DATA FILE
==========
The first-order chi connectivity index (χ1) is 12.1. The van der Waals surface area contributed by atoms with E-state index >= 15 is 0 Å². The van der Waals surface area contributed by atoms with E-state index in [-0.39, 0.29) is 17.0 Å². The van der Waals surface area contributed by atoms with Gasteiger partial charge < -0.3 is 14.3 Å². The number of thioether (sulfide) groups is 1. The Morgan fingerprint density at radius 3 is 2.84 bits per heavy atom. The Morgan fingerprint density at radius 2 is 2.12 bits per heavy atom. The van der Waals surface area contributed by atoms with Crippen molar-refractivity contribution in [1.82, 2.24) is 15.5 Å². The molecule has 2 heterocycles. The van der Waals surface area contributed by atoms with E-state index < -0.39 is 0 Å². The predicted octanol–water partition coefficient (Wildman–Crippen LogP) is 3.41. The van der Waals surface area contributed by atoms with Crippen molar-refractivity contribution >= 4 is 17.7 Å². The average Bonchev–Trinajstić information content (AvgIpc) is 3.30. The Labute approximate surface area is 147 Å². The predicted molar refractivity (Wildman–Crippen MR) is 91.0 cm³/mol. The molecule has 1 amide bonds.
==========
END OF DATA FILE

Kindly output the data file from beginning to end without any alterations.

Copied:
The first-order chi connectivity index (χ1) is 12.1. The van der Waals surface area contributed by atoms with E-state index >= 15 is 0 Å². The van der Waals surface area contributed by atoms with E-state index in [-0.39, 0.29) is 17.0 Å². The van der Waals surface area contributed by atoms with Gasteiger partial charge < -0.3 is 14.3 Å². The number of thioether (sulfide) groups is 1. The Morgan fingerprint density at radius 3 is 2.84 bits per heavy atom. The Morgan fingerprint density at radius 2 is 2.12 bits per heavy atom. The van der Waals surface area contributed by atoms with Crippen molar-refractivity contribution in [1.82, 2.24) is 15.5 Å². The molecule has 2 heterocycles. The van der Waals surface area contributed by atoms with E-state index < -0.39 is 0 Å². The predicted octanol–water partition coefficient (Wildman–Crippen LogP) is 3.41. The van der Waals surface area contributed by atoms with Crippen molar-refractivity contribution >= 4 is 17.7 Å². The average Bonchev–Trinajstić information content (AvgIpc) is 3.30. The Labute approximate surface area is 147 Å². The predicted molar refractivity (Wildman–Crippen MR) is 91.0 cm³/mol. The molecule has 1 amide bonds.